For decades, the U.S. Chamber of Commerce and other industry groups have invested heavily in the election of business-friendly legislators and meddled in the selection of judges. In this year’s midterm balloting, the Chamber funneled unprecedented, untraceable millions from American, foreign and multinational corporations into our electoral process. Now, those same corporations will be looking for a return on their investment.
   Although they have succeeded in buying influence in the halls of power, they have met with stubborn resistance in the halls of justice where ordinary people get to judge their conduct. Thus, they have turned to a strategy that goes far beyond targeting lawmakers; they want to turn Americans against the very court system that protects us all.  For decades, big business has spent near-limitless amounts on public relations to vilify attorneys, discredit the jury system, divert attention from their own misdeeds, and deceive voters and jurors into believing their fellow, innocently injured citizens are “hitting the jackpot” by filing “frivolous lawsuits.”
  Since the beginnings of our democracy, our civil courts have served as the great equalizer where every man, woman and child can hold even the largest and most powerful corporations accountable. As we have seen in the BP oil disaster, Toyota recall, the Massey mine explosion and numerous other public safety catastrophes, government regulators too often are unable or unwilling to protect Americans from harm. Lawsuits decided by juries have been the only way to hold corporations and their high-priced executives responsible, and deter them from endangering the public. Jury trials publicize and warn of corporate misdeeds and allow average Americans to decide the appropriate punishment. That’s why the powerful corporate interests want lawsuits gone.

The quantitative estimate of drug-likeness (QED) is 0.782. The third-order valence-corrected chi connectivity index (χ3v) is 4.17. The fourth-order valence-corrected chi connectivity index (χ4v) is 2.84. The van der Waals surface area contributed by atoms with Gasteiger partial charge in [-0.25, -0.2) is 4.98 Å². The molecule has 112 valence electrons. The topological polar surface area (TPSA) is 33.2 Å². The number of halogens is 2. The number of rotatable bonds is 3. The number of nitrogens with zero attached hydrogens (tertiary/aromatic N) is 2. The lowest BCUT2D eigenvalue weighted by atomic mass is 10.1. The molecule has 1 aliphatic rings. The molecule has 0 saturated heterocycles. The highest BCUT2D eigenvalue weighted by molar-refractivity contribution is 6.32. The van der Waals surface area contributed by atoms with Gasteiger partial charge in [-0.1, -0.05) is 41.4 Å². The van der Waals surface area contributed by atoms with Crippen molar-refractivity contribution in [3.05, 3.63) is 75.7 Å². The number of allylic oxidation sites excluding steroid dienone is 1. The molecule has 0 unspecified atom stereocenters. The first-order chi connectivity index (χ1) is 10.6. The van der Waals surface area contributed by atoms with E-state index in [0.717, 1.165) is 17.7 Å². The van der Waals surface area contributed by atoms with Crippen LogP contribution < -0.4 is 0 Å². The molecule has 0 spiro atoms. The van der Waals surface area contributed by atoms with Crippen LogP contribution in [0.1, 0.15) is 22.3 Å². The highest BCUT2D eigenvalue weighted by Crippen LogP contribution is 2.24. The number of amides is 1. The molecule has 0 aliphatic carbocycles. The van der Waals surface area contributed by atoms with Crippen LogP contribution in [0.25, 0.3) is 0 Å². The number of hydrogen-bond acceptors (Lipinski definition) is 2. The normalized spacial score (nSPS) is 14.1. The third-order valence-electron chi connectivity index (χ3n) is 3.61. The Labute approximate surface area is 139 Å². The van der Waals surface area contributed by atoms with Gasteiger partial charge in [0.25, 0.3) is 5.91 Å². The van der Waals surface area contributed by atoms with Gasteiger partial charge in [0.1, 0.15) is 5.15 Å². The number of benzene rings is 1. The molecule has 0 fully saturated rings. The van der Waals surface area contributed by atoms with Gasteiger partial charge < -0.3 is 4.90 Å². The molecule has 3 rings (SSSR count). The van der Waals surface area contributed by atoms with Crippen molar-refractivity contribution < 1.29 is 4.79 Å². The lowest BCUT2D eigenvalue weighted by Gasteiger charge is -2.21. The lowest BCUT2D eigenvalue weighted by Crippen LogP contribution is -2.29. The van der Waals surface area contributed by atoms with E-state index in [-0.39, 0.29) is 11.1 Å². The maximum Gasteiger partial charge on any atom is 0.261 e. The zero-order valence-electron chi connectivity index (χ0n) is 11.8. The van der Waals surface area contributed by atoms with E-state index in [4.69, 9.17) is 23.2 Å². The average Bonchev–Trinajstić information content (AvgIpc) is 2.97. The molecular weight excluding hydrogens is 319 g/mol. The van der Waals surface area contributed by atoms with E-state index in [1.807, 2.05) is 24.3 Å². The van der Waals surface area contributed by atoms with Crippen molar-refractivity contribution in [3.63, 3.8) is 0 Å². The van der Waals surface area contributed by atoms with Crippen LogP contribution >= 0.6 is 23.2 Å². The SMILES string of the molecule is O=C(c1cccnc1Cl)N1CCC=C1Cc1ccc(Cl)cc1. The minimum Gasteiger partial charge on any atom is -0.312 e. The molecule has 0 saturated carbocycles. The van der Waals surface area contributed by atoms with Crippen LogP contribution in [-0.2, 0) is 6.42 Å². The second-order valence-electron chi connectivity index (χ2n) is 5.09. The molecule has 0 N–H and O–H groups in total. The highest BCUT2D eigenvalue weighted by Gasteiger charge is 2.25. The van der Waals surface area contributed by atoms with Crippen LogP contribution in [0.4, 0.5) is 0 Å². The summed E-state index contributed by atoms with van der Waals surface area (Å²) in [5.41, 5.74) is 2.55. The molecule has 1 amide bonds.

Legislators in Washington and Harrisburg, allied with big business and Wall Street, have made it known that one of their top priorities for 2011 will be demanding pro-industry restrictions, known as “tort reform,” on the people’s right to sue. They have teamed up with the price-gouging insurance industry and will cleverly use friendly figures like doctors and small businessmen to hide their profits-over-people agenda. 
   However, their success is neither inevitable nor certain. Public exposure of their dangerous ideology and underhanded methods, and a full understanding of the truly devastating effects of their schemes can tip the scales back, but only if we are willing to fight for our rights. Tort reform has yet to save its first life or prevent its first injury. That’s something they don’t want you to think about as you drive to work, go shopping, or check into a hospital. To be forewarned is to be forearmed. Consider yourself forewarned.